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"there is" translation

How does one translate the English phrase "there is/are" into Latin?

If I wanted to translate "There is a cat in the window" would I do something like: Est feles in fenestram ?

Or is there another way?

Thanks.

-Yvonne Rathbone
Read more : "there is" translation | Views : 923 | Replies : 9


Some pronunciation help, please?

Hello! One of my favourite quotes is 'Vincit, qui se vincit.'
However, I don't know how to pronounce it correctly! If somone could
possibly give me a phonetic version of that sentence, I would be grateful!

Thanks!

-kyle
Read more : Some pronunciation help, please? | Views : 2168 | Replies : 5


#4 Answers

1. The soldiers are so brave that they always conquer the enemy.
2. The danger is so great that no ships can be saved.
3. So great a storm had arisen that all the sailors were terrified.
4. He escaped so quickly that no one could catch him.

1. Tam fortes sunt milites ut semper hostem vincant.
2. Tantum est periculum ut nullae naves servari possint.
3. Tanta tempestas coorta erat ut omnes nautae timerent. ...
Read more : #4 Answers | Views : 1979 | Replies : 13


Dates

I know this may be a bit off from plain Latin but I was wondering is this the correct way to write a date:

MMIV Anno Domine

Or

Anno Domine: MMIV

Thanks
Andy
Read more : Dates | Views : 388 | Replies : 1


2nd Year Latin

The next story, about gladiators, starts
Romani e spectaculis gladiatoriis magnam voluptatem capiebant.
Qua in re cernebatur non tam bellicosum populi Romani ingenium quam prava volgi indoles.

The Romans took great enjoyment from the gladiator tournaments. something something was perceived not as the warlike disposition of the Romans as the corrupt character of the common people. Qua in re - is qua here referring to the enjoyment? Which, in the matter was perceived... still doesn't ...
Read more : 2nd Year Latin | Views : 1009 | Replies : 8


Second Year Latin - Greenough, D'ooge and Daniell

I have just started reading Second Year Latin, and can't understand a couple of bits already! In the second story, Cock-fighting, there is the sentence:
Bello Persico Themistocles cum exercitu iter in hostis faciebat, cum duos gallos vidit in via dimicantis.
During the Persian war, Themistocles was travelling into enemy territory with his army, when he saw two roosters fighting in the road.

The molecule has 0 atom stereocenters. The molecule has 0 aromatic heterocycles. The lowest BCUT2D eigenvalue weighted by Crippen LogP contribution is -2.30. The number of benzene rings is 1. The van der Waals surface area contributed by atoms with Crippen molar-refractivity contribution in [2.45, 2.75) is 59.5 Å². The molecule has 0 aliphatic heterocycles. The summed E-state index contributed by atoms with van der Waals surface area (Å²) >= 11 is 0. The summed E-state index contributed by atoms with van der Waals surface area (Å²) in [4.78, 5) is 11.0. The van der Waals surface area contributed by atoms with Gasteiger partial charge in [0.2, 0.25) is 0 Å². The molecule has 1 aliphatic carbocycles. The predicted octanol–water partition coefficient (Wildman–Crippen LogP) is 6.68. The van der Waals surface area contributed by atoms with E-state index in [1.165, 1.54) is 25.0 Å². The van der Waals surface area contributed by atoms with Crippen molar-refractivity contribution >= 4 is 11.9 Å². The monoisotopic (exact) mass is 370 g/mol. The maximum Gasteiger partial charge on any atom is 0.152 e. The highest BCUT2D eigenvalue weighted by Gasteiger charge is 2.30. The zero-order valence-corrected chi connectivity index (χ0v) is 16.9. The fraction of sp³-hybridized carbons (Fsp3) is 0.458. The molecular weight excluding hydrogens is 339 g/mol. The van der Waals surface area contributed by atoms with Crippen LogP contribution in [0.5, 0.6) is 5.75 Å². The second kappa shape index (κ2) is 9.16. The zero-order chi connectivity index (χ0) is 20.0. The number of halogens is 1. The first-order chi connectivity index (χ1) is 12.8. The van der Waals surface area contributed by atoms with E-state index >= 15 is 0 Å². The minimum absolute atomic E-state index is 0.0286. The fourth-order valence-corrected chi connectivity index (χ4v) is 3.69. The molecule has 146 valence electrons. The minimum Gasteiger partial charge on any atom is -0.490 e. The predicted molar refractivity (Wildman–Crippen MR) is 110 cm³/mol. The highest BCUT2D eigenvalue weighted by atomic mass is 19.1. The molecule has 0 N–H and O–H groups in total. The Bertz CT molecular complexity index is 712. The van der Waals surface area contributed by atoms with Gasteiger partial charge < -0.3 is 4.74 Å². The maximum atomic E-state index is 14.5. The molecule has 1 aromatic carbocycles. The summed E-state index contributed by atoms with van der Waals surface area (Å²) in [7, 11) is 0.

With in hostis, I thought that in must be followed by acc ...
Read more : Second Year Latin - Greenough, D'ooge and Daniell | Views : 867 | Replies : 6


Ovid Study Group

Just out of curiosity, would there be any interest in an Ovid study group?
I have been thinking a lot about this :D
I don't know exactly what works of Ovid we could concentrate on as he wrote so much.
If there is any interest in this, let me know!

Dean
Read more : Ovid Study Group | Views : 5762 | Replies : 24


bringer

Hi,

As far as I know Lucifer means "Bringer of Light". Can "fer" be appended to a genitive noun to make "Bringer of ***"?

Thanks
Read more : bringer | Views : 734 | Replies : 2


Writting in Latin

I think you web is great.
The old book are very usefuly when you want to learn writte in latin.
I self-study latin (not in any scholl). it`s my hobby.
I studied some years and know it well in reading (i read for example all books of cesar and Livius now I think about Cicero or tacit).
But my writting latin always was very bad.
I think the rason was books. I an Polish and ...
Read more : Writting in Latin | Views : 440 | Replies : 1


Quick Help

Hi I was wondering if anyone could help me here?

I am looking for some latin phrase to go on my sword.

I was thinking of using my clan's motto: "Per Mare, Per Terras", but slightly changing it to "Per Mare, Per Terras, Per Astra".

Now my question is does that say, "By Sea, By Land, By Stars" Or would it be better with "the" in "By (the) Stars"?

Or does this sound any better: ...
Read more : Quick Help | Views : 789 | Replies : 7


 

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